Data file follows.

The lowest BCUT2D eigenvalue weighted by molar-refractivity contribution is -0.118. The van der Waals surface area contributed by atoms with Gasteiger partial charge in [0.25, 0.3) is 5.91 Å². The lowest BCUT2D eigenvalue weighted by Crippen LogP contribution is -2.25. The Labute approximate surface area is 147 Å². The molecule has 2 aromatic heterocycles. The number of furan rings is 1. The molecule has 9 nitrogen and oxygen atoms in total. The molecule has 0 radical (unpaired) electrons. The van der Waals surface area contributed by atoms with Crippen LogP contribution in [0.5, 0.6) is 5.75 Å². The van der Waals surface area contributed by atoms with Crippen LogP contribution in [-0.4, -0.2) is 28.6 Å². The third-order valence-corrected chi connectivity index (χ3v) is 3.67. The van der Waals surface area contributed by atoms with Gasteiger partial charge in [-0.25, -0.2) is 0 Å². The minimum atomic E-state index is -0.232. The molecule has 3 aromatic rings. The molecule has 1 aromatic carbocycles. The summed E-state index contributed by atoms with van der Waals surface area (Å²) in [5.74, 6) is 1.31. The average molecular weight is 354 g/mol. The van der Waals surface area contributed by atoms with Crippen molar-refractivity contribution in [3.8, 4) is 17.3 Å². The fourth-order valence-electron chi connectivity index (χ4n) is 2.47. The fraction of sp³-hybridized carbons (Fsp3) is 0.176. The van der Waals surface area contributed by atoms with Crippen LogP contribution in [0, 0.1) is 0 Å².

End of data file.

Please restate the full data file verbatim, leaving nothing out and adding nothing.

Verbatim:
The lowest BCUT2D eigenvalue weighted by molar-refractivity contribution is -0.118. The van der Waals surface area contributed by atoms with Gasteiger partial charge in [0.25, 0.3) is 5.91 Å². The lowest BCUT2D eigenvalue weighted by Crippen LogP contribution is -2.25. The Labute approximate surface area is 147 Å². The molecule has 2 aromatic heterocycles. The number of furan rings is 1. The molecule has 9 nitrogen and oxygen atoms in total. The molecule has 0 radical (unpaired) electrons. The van der Waals surface area contributed by atoms with Crippen LogP contribution in [0.5, 0.6) is 5.75 Å². The van der Waals surface area contributed by atoms with Crippen LogP contribution in [-0.4, -0.2) is 28.6 Å². The third-order valence-corrected chi connectivity index (χ3v) is 3.67. The van der Waals surface area contributed by atoms with Gasteiger partial charge in [-0.25, -0.2) is 0 Å². The minimum atomic E-state index is -0.232. The molecule has 3 aromatic rings. The molecule has 1 aromatic carbocycles. The summed E-state index contributed by atoms with van der Waals surface area (Å²) in [5.74, 6) is 1.31. The average molecular weight is 354 g/mol. The van der Waals surface area contributed by atoms with Crippen molar-refractivity contribution in [3.8, 4) is 17.3 Å². The fourth-order valence-electron chi connectivity index (χ4n) is 2.47. The fraction of sp³-hybridized carbons (Fsp3) is 0.176. The van der Waals surface area contributed by atoms with Crippen LogP contribution in [0, 0.1) is 0 Å².